Home Safety


Young children are still developing mobility and coordinate and can be prone to injuries caused by falls.  Head injuries are associated with most deaths and severe injuries resulting from falls

Safety Tips

  • Do not place toys or items that attract children on top of furniture.
  • Place furniture away from windows, and secure it to the wall with anchor straps.
  • Install safety gates at the top and bottom of staircases.
  • Install safety guards on windows.  Screens are mean to keep bugs out, not children in.
  • Actively supervise toddlers on stairs.  Hold their hands when climbing up and down stairs.

 Choking, Suffocation, and Strangulation

Babies and little kids are very curious and will touch, taste, and smell almost everything.  Keep your child safe from things that could choke, suffocate, and strangle him or her by making home and play areas safe and hazard free. 

Safety Tips

  •  Keep small objects such as buttons, beads, marbles, and coins out of reach and out of sight.
  • Don’t let children under the age of three eat small, round or hard foods, such as small pieces of hot dogs, hard candy, nuts, grapes, or popcorn.
  • Don’t allow toddlers to sleep on couches, chairs, regular beds, or other soft surfaces.
  • Never allow your child to play in poorly ventilated spaces such as laundry machines, car trunks and toy chests.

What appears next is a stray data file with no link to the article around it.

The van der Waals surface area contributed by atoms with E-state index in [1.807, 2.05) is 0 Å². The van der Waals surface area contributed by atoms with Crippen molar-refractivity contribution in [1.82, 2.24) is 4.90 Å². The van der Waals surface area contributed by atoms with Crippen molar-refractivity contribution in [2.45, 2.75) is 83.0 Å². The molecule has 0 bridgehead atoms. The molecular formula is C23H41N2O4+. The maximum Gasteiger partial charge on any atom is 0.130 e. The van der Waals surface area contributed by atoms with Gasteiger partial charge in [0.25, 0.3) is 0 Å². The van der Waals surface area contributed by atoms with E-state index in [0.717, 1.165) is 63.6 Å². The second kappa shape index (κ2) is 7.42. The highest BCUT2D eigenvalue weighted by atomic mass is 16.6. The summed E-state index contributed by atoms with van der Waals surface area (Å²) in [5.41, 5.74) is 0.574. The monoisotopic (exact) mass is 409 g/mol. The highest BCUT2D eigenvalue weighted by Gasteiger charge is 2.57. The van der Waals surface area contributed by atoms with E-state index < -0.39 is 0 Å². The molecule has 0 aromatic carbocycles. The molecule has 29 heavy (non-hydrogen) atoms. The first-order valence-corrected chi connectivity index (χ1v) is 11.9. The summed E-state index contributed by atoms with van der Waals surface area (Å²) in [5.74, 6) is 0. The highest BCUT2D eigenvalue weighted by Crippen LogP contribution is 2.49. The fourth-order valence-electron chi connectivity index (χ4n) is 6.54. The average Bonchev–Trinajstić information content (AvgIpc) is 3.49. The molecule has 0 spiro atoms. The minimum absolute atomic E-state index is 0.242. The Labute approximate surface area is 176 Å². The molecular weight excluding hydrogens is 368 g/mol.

• Avoid dressing children in necklaces, purses, scarves, or clothing with drawstrings.
  • Tie up all window blind and drapery cords out of reach.


 Toy related injuries occur because babies put things in their mouth leading to choking and suffocation.  Make sure to read the warning labels on toys and follow their recommendations.

Safety Tips

  • Buy toys appropriate for your child’s age, skill level and interest.
  •   Use a small parts tester (or a toilet paper roll) to determine whether toys and objects in your home may present a choking hazard to young children.
  • Check old and new toys for damage that may have created small parts or sharp edges.  Immediately made any necessary repairs and throw away damaged toys.
  • Play with your child.  Interaction adds fun and development. 


Content Sources: Chocking, Suffocation, and Strangulation Prevention -Safe Kids USA; Fall Prevention- Safe Kids USA; Toy Safety- Safe Kids USA

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